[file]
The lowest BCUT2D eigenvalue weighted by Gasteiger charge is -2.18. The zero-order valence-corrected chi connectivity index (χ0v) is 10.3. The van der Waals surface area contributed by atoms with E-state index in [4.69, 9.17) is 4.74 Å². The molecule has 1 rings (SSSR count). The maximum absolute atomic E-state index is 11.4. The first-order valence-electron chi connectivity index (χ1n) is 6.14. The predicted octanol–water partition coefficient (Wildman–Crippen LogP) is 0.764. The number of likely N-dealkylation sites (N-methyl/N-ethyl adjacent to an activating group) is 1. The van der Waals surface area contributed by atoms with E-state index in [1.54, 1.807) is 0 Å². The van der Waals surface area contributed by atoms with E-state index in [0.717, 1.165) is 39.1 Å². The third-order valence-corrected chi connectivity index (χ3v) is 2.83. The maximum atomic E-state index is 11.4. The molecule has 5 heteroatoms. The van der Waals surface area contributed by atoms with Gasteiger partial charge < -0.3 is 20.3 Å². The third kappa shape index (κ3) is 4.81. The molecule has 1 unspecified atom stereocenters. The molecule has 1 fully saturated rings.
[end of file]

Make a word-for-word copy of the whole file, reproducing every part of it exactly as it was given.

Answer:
The lowest BCUT2D eigenvalue weighted by Gasteiger charge is -2.18. The zero-order valence-corrected chi connectivity index (χ0v) is 10.3. The van der Waals surface area contributed by atoms with E-state index in [4.69, 9.17) is 4.74 Å². The molecule has 1 rings (SSSR count). The maximum absolute atomic E-state index is 11.4. The first-order valence-electron chi connectivity index (χ1n) is 6.14. The predicted octanol–water partition coefficient (Wildman–Crippen LogP) is 0.764. The number of likely N-dealkylation sites (N-methyl/N-ethyl adjacent to an activating group) is 1. The van der Waals surface area contributed by atoms with E-state index in [1.54, 1.807) is 0 Å². The van der Waals surface area contributed by atoms with E-state index in [0.717, 1.165) is 39.1 Å². The third-order valence-corrected chi connectivity index (χ3v) is 2.83. The maximum atomic E-state index is 11.4. The molecule has 5 heteroatoms. The van der Waals surface area contributed by atoms with Gasteiger partial charge < -0.3 is 20.3 Å². The third kappa shape index (κ3) is 4.81. The molecule has 1 unspecified atom stereocenters. The molecule has 1 fully saturated rings.